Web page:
Trail Jct near Mt. Jefferson

Continue on the Great Gulf trail as it follows along the left side the of the West Branch of the Peabody River with many beautigul waterfalls and cascades.  

Great Gulf cascade
Great Gulf Cascade
Great Gulf waterfall


The Great Gulf also begins to narrow and you can see the sharp walls of Mt. Jefferson on your right. After a little more than a mile, you come to the junction with the Sphinx Trail on your right. After this junction, there will be several more interesting small stream crossings as you hike another mile to get the the very pretty Spaulding Lake.  


Spaulding Lake
Spaulding Lake Reflection

It is on the right of the trail just before you get to treeline. From the lake, you can see the steep walls of the Great Gulf on almost every side of you. The lake is about 150 feet long and 50 feet wide and not much deeper than 2-3 feet. This is a nice place to eat some lunch and rest your legs and prepare for what lies ahead. You are already above 4,000 feet in elevation. The trail now ascends steeply up the talus slope on solid stable rock due south and little bit southeast.  


Great Gulf Trail

You will gain about 2,000 vertical feet in the next mile. Watch for the blue or yellow blazes on the rocks and stay in the vicinity of the markings and cairns. The difficulty never really exceeds Class 2+.  


June snow in a gully of the Great Gulf

There might be a few short sections where you want to use your hands, but overall, it is a very enjoyable section as the views of the surrounding area open up. Hiking from Spaulding Lake to the summit of Mt. Washington will take 1.5 to 2 hours depending on your speed.  


Great Gulf Trail
Near the top of Great Gulf Trail

The ravine ends abruptly on the northern side of the summit cone of Mt. Washington. Take care to walk on the marked trail to the top of Mt. Washington in order to preserve the fragile alpine grasses and plants. Once you reach the top of the Great Gulf, you will cross the cog railroad tracks and follow the Gulfsife Trail 0.2 mile to the summit with all the throngs of people who drove up the road or took the train.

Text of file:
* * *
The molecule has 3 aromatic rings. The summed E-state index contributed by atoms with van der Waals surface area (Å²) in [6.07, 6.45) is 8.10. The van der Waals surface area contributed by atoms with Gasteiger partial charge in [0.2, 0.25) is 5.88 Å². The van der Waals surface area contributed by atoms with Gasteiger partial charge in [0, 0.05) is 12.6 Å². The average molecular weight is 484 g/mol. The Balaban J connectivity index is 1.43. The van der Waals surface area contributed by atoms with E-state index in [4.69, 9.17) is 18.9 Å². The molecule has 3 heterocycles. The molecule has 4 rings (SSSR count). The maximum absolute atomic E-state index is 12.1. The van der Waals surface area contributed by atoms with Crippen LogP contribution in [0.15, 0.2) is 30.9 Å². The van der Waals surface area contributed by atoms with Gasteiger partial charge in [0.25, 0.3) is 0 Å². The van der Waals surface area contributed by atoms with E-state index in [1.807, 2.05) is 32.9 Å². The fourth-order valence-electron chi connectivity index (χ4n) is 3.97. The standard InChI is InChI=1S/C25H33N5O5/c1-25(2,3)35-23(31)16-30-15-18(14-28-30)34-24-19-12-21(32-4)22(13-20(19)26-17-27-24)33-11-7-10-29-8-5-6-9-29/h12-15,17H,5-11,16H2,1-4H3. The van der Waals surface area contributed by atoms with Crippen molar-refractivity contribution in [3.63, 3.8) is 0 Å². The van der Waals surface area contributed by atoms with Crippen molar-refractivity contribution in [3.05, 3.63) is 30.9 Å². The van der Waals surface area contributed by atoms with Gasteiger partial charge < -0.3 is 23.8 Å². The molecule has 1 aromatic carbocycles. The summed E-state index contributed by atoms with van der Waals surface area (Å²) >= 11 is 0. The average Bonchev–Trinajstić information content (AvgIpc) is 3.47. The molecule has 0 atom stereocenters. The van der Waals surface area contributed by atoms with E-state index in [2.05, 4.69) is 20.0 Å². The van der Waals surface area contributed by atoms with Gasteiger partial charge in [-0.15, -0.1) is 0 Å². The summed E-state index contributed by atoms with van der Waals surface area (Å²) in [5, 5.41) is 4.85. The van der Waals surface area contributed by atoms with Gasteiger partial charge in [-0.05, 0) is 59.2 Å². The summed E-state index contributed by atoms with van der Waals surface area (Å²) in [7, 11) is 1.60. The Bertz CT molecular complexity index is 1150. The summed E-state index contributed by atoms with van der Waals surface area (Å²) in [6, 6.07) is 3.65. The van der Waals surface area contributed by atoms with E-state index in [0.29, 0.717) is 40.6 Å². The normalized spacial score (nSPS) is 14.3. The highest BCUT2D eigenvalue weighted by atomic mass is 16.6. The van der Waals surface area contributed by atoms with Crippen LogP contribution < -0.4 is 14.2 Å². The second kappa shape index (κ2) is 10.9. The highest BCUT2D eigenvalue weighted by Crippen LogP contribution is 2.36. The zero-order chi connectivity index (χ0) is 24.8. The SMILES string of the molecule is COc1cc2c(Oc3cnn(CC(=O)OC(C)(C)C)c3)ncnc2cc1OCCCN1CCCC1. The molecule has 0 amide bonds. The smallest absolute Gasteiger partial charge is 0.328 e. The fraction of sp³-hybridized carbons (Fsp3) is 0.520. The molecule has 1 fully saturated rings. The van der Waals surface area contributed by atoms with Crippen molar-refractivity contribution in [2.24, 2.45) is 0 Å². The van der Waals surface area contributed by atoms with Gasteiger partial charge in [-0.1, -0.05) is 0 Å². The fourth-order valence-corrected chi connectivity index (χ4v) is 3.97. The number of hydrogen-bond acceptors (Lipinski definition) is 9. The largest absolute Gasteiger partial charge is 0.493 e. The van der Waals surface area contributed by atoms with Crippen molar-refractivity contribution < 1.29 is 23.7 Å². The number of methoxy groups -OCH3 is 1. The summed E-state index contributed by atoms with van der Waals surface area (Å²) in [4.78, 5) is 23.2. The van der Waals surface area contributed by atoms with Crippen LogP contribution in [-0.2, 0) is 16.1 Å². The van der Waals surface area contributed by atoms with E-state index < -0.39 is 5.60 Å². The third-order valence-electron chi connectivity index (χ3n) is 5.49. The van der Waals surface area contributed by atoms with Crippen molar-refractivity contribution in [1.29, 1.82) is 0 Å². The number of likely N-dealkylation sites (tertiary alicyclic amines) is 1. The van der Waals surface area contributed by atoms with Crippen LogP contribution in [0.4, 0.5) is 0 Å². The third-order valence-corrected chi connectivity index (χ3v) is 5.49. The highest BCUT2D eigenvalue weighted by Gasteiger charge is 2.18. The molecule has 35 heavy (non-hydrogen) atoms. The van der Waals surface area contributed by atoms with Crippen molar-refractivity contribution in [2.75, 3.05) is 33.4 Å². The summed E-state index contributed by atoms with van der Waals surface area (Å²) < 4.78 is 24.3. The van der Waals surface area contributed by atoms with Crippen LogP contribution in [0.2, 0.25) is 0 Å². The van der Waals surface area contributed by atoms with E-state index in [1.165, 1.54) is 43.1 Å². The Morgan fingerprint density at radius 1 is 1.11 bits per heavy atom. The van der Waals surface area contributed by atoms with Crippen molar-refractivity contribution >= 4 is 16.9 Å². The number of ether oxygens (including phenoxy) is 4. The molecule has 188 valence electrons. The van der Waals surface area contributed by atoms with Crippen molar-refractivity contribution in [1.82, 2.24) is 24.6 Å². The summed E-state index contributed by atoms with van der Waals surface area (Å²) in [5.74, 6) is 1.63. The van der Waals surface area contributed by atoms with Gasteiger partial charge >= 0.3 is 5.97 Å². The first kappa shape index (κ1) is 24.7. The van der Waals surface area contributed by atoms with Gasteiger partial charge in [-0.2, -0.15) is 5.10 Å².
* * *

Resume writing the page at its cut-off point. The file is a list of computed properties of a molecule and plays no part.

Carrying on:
Trail Jct. at the top of Great Gulf
Mt. Wash summit

I guess it is true...The journey IS the destination!

Essential Gear

Standard summer hiking gear, including a waterproof jacket, and good footwear.

Red Tape

The White Mountain National Forest Charges $3.00 per day for parking at the Great Gulf Trailhead. You could also buy a 7-day pass for $7.00 or an annual White Mtn. National Forest Pass for $20.00.


Do not descend into the Great Gulf from Mt. Washington or the northern Presidentials during spring runoff or during periods of high water. You may descend only to find some water crossings impassable, and then your only option would be to re-ascend the ridges above treeline.

Also, the Great Gulf headwall is prone to avalanches in the winter months. It will be necessary for you to make your own judgments concerning snow stability when the Great gulf is snow-covered.

Useful Links

Trip Report and Description of a Great Gulf Hike

Additions and CorrectionsPost an Addition or Correction

Viewing: 1-1 of 1

AlexeyD - Aug 14, 2009 1:17 pm - Hasn't voted


Hi, just thought I'd mention that as far as I know, the Great Gulf Wilderness boundary is more like 1.5 miles from the trailhead, not 2.5.

Viewing: 1-1 of 1